Beyond the Carnyx: Recent Developments in Scottish Music Archaeology
This article reviews some of the recent developments in Scottish music archaeology, starting
with new evidence relating to the playing position and Caledonian significance of the carnyx;
discusses a newly identified rock gong at Arn Hill; provides further evidence of the significance
of the rock gong on Tiree; considers the possible acoustic implications of the recently discovered Roman Sol altar near Edinburgh from the mid-2nd century AD; comments upon the Scottish significance of the wind instrument on the late-10th century AD Heimdall carving on the Isle of Man; and makes more detailed reference to the putative bridge (circa 500 BC) for a plucked string instrument discovered some years ago at Oakbank Crannog on Loch Tay, relating its potential significance to that of the High Pasture Cave bridge, now dated to the same period.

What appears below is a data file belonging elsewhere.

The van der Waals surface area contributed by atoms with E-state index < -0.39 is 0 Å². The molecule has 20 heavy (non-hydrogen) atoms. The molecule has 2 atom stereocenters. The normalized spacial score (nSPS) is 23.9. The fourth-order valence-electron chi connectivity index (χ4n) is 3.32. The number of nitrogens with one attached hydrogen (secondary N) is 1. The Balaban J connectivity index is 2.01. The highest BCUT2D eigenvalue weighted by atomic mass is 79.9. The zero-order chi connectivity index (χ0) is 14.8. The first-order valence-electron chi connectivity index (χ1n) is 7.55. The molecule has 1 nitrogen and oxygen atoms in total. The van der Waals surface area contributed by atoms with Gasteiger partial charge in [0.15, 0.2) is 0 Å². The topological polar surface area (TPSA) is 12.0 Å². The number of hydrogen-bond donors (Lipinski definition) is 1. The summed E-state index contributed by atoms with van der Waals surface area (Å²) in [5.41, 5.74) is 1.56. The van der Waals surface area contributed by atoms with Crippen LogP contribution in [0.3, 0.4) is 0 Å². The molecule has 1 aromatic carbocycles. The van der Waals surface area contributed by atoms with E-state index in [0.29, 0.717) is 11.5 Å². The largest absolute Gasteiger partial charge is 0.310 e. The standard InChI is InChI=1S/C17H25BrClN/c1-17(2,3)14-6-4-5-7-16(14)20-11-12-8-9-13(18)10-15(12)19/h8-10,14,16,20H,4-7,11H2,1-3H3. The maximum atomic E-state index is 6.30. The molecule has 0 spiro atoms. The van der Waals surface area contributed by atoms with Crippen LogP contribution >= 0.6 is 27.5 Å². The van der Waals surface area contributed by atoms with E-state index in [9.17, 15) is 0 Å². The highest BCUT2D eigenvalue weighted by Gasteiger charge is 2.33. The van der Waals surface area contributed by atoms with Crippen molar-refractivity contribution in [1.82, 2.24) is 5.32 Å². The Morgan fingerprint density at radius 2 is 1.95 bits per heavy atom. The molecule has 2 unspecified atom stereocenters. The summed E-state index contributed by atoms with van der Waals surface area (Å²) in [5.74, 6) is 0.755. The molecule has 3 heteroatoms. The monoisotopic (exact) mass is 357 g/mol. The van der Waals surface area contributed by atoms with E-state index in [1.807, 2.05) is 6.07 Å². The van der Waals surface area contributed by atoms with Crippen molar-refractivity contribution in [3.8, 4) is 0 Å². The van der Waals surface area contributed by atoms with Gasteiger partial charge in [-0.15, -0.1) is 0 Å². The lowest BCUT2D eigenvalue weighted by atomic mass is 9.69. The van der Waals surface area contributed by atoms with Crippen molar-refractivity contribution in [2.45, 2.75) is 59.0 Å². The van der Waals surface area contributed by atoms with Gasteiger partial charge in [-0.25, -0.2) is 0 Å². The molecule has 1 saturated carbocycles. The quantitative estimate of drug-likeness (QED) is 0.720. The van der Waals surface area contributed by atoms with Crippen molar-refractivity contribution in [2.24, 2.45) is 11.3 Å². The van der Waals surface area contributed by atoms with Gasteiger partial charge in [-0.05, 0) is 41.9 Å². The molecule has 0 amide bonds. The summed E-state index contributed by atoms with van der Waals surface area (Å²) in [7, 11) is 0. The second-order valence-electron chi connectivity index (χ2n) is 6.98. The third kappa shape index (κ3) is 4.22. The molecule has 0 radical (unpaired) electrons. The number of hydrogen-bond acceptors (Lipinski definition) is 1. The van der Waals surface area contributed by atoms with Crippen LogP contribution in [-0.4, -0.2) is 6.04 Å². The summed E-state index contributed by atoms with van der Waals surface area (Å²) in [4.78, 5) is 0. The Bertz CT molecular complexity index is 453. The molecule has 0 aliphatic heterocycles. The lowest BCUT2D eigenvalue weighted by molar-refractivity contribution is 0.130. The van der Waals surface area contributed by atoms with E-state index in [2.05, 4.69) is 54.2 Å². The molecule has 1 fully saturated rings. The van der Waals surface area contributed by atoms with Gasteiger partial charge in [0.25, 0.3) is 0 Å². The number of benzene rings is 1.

Much of this research owes its origins to the inspiring work of Cajsa S. Lund to whom this article